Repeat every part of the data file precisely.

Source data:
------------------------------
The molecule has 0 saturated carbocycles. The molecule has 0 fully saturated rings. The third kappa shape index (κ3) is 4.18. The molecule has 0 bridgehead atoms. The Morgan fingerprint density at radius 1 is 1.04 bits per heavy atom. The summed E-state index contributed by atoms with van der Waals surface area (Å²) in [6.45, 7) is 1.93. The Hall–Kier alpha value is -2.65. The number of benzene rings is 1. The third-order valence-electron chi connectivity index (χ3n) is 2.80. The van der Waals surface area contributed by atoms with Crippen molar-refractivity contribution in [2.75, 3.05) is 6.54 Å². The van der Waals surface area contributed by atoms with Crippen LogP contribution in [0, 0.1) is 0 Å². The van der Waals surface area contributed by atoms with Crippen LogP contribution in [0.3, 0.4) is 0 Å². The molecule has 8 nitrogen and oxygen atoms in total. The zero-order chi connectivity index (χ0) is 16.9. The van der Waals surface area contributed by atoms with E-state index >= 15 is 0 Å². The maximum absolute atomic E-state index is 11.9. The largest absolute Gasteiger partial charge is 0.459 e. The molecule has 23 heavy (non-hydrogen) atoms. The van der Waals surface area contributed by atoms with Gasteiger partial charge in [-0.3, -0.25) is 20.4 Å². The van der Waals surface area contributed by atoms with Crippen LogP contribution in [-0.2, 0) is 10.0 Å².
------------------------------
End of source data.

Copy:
The molecule has 0 saturated carbocycles. The molecule has 0 fully saturated rings. The third kappa shape index (κ3) is 4.18. The molecule has 0 bridgehead atoms. The Morgan fingerprint density at radius 1 is 1.04 bits per heavy atom. The summed E-state index contributed by atoms with van der Waals surface area (Å²) in [6.45, 7) is 1.93. The Hall–Kier alpha value is -2.65. The number of benzene rings is 1. The third-order valence-electron chi connectivity index (χ3n) is 2.80. The van der Waals surface area contributed by atoms with Crippen molar-refractivity contribution in [2.75, 3.05) is 6.54 Å². The van der Waals surface area contributed by atoms with Crippen LogP contribution in [0, 0.1) is 0 Å². The van der Waals surface area contributed by atoms with Crippen LogP contribution in [0.3, 0.4) is 0 Å². The molecule has 8 nitrogen and oxygen atoms in total. The zero-order chi connectivity index (χ0) is 16.9. The van der Waals surface area contributed by atoms with E-state index >= 15 is 0 Å². The maximum absolute atomic E-state index is 11.9. The largest absolute Gasteiger partial charge is 0.459 e. The molecule has 23 heavy (non-hydrogen) atoms. The van der Waals surface area contributed by atoms with Gasteiger partial charge in [-0.3, -0.25) is 20.4 Å². The van der Waals surface area contributed by atoms with Crippen LogP contribution in [-0.2, 0) is 10.0 Å².